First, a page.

“This offline option is as passive a design as we can get – there are two penstocks that will operate but we’ve kept future maintenance and operational requirements to a minimum with this design,” he explains.
320,000 cu m all site-won
The scheme is also highly sustainable in that all 320,000 cu m of the material used to construct the embankments, the 2.3 km-long bund and the knoll will be entirely site-won.
Mr Pantelidakis says that using the onsite material proved to be a challenge for the contractor.
“You couldn’t call the material we were using the best you could get from a geotechnical point of view, in terms of constructing the embankments and achieving the criteria that our engineer wanted to achieve,” he says.
Mr Pantelidakis explains that the team had to work with two different types of material: one area contained silt, sand and clay, while other areas were made up of sand and gravel of higher permeability.
The team began to excavate the material in early spring, but found that once they reached the water table, much of the material was too wet, making it difficult to compact.
The nature of the material also made the project very weather-susceptible, though the good conditions over the summer allowed the team to make quick progress.
“You couldn’t call the material we were using the best from a geotechnical point of view”
Costas Pantelidakis, Galliford Try
However, the site-won material still presented a number of issues. Its nature meant the team had to partly lime-stabilise the cohesive sand, silt and clay.
“Once we started on site we tested whether we could use the material without lime, but we found that in some cases it was almost impossible to compact it,” Mr Pantelidakis says.
“The higher percentage of lime you add to the material, the more you’re open to shrinkage within the core.”
The team went through the process of lime-stabilising the material where necessary, using a maximum of 2 per cent lime.
Thanks to the warm summer weather, however, only 0.75 to 1 per cent lime was used, meaning that only around 20,000 cu m of the material needed to build the 150,000 cu m embankment was lime-stabilised, making it much more secure.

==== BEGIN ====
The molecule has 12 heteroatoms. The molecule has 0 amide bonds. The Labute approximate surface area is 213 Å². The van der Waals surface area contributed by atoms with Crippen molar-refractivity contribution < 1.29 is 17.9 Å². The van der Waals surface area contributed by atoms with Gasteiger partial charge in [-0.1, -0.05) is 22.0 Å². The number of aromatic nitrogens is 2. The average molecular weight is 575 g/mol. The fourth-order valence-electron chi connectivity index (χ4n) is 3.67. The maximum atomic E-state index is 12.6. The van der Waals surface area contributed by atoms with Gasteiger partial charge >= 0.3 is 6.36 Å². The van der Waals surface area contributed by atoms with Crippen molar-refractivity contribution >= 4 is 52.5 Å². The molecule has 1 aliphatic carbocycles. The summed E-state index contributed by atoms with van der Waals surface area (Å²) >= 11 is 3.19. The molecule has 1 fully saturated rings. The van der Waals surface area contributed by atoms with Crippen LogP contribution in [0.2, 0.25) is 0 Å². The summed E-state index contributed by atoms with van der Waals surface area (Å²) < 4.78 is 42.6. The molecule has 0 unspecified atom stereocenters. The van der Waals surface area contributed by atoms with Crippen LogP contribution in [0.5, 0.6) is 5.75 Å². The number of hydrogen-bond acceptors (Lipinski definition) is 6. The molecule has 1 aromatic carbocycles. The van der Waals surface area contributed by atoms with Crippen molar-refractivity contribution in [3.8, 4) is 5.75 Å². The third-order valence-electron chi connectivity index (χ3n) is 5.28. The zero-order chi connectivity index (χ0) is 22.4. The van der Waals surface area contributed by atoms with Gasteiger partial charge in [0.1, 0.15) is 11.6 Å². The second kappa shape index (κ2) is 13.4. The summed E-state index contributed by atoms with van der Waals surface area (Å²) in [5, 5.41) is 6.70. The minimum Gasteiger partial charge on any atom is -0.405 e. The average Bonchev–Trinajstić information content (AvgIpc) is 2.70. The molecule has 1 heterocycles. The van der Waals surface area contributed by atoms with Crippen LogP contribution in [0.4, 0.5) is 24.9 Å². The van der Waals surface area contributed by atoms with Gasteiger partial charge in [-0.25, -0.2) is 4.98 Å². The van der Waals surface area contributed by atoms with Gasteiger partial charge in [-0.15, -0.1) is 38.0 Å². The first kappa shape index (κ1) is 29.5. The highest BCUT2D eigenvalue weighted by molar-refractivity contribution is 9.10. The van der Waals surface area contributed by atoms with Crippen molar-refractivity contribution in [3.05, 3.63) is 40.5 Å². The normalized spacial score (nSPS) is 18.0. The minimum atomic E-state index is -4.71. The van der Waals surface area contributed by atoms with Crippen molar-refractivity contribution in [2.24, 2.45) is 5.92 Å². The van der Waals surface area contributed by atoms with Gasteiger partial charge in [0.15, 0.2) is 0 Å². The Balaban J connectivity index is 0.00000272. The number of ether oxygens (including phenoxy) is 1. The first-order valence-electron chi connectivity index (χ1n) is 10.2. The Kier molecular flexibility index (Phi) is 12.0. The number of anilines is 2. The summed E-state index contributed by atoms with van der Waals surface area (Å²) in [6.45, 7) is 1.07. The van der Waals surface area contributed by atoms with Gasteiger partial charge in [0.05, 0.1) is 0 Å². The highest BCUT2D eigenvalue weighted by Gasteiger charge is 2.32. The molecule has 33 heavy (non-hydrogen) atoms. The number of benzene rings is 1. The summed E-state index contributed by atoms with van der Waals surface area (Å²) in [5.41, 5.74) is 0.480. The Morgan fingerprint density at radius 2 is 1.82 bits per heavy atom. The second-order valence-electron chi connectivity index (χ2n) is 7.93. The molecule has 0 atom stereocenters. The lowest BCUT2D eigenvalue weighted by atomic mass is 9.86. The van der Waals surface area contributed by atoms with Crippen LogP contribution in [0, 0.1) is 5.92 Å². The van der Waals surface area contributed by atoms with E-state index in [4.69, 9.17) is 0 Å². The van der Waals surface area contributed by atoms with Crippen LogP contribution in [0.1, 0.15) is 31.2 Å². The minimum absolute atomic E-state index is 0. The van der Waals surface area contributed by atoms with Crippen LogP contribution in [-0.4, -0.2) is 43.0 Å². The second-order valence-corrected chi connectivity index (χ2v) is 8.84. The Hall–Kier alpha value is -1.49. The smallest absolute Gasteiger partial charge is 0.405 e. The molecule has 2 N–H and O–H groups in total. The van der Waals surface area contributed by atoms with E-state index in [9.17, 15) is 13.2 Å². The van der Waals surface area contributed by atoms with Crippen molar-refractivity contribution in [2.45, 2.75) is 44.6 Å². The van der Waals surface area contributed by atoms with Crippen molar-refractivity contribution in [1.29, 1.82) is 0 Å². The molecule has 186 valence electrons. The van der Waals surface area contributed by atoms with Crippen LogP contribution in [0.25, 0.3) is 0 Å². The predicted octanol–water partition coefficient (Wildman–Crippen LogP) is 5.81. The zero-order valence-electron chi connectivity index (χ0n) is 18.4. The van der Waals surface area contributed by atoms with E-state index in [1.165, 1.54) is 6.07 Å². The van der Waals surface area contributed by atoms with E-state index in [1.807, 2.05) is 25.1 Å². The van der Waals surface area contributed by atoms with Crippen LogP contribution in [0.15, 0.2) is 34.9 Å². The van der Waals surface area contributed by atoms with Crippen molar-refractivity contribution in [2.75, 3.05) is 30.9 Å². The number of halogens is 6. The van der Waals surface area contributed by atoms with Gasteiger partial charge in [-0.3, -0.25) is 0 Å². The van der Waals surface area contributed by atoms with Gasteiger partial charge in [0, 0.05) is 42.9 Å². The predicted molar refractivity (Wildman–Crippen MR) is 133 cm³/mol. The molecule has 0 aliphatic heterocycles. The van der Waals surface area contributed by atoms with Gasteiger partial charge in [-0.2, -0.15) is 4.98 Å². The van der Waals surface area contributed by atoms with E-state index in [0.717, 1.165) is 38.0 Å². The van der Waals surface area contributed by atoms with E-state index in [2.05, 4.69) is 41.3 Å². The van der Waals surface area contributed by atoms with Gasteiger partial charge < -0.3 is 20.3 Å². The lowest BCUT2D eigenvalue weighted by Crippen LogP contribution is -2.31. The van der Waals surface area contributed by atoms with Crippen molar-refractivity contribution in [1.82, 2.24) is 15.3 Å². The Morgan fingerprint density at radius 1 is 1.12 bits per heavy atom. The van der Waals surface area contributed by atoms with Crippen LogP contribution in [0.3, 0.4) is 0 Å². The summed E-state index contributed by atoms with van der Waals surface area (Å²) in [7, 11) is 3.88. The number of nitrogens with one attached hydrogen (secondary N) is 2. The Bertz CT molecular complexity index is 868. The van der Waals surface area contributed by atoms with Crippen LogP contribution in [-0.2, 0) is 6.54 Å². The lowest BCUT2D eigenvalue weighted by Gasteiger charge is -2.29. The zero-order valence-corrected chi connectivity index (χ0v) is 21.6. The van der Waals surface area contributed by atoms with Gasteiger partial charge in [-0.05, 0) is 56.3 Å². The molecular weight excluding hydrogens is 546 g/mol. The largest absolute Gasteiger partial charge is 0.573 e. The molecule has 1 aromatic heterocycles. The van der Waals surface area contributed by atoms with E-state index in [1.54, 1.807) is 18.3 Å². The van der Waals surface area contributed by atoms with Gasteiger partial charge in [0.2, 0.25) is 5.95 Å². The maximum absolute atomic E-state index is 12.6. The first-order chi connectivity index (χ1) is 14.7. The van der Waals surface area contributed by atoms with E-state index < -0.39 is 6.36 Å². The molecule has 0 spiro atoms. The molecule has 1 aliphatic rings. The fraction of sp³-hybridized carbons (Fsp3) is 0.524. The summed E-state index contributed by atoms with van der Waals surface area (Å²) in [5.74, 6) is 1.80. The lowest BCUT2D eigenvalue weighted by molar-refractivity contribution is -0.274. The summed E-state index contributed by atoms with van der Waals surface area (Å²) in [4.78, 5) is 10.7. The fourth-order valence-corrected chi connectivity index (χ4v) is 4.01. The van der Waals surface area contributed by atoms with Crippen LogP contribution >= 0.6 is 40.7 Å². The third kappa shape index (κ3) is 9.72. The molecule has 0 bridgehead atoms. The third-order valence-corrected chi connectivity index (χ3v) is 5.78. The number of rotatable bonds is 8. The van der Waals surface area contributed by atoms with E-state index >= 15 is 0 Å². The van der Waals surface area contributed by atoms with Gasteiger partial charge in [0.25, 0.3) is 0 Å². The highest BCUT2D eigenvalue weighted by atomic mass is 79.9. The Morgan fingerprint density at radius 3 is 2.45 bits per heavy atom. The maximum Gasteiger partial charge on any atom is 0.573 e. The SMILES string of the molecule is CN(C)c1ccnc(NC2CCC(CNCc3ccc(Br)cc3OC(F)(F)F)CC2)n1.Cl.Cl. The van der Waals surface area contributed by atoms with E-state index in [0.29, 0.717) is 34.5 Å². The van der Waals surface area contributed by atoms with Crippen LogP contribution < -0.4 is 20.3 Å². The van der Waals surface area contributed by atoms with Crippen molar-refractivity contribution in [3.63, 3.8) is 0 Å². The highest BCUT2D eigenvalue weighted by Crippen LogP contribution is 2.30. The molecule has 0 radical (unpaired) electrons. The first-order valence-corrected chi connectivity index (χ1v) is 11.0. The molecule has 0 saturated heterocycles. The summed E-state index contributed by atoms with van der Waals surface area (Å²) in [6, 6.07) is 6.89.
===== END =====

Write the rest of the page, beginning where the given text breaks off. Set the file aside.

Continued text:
“It was a case of hitting it very hard in the dry months and working late into the evening, but, as a result, we’ve managed to achieve 95 per cent of the project by using little lime stabilisation,” he adds.
Battling the elements
Unfortunately, adverse weather conditions in the autumn – very much like the rain storm that greeted our site visit – have meant that a good amount of the works have had to be suspended until the spring.
The knoll area is still under construction, as the team still has to take out around 10,000 cu m of material from what will be the wetlands area to complete it.
Mr Pantelidakis says that work on the sports pitches has now become impossible due to the weather.
“The construction of the playing fields is quite an involved operation,” he explains.
“The construction of the playing fields is quite an involved operation. It requires a number of cross drains as well as a main drain and is a very weather-susceptible operation”
Costas Pantelidakis, Galliford Try
“It requires a number of cross drains as well as a main drain and again is a very weather-susceptible operation, so we have suspended the works on that for the rest of the year.”
The team can still continue with the M&E works on the site, including around some of the ducts and penstocks, until the weather takes a turn for the better.
It is envisaged that the major construction work on the site will complete early next year, although certain criteria – including grass coverage of the knoll – mean that the site cannot be fully handed over until Environment Agency standards are met.
Following the main construction works, the pitches will also be reinstated and the habitat area developed, which could take a further six months.
Once these stages are complete, however, the team will have created a project that will not only provide flood protection for nearly 2,000 homes, but will also aid development in neighbouring areas and provide a new nature area for local residents.
“We’re putting in something that’s a lot better for public access and we’ve done a lot of work with local community groups to try and give them something that they can be proud of,” Mr Robertshaw says.
Building a habitat for nature
Galliford Try and the Environment Agency have worked with the Wildfowl and Wetlands Trust (WWT) to design the 8 ha area of wetlands on the site’s northern end.
With the input of the WWT, the team are attempting to create an area that will be both suitable for wildlife and an integral part of the flood storage area.
In addition, the scheme will see Galliford Try install a sandmartin nest bank, kingfisher tunnels and an otter holt to add to the site’s wildlife-friendly credentials.
“The approach we’ve taken will create a habitat that the local community will see as a really great resource going forward,” says Mr Robertshaw.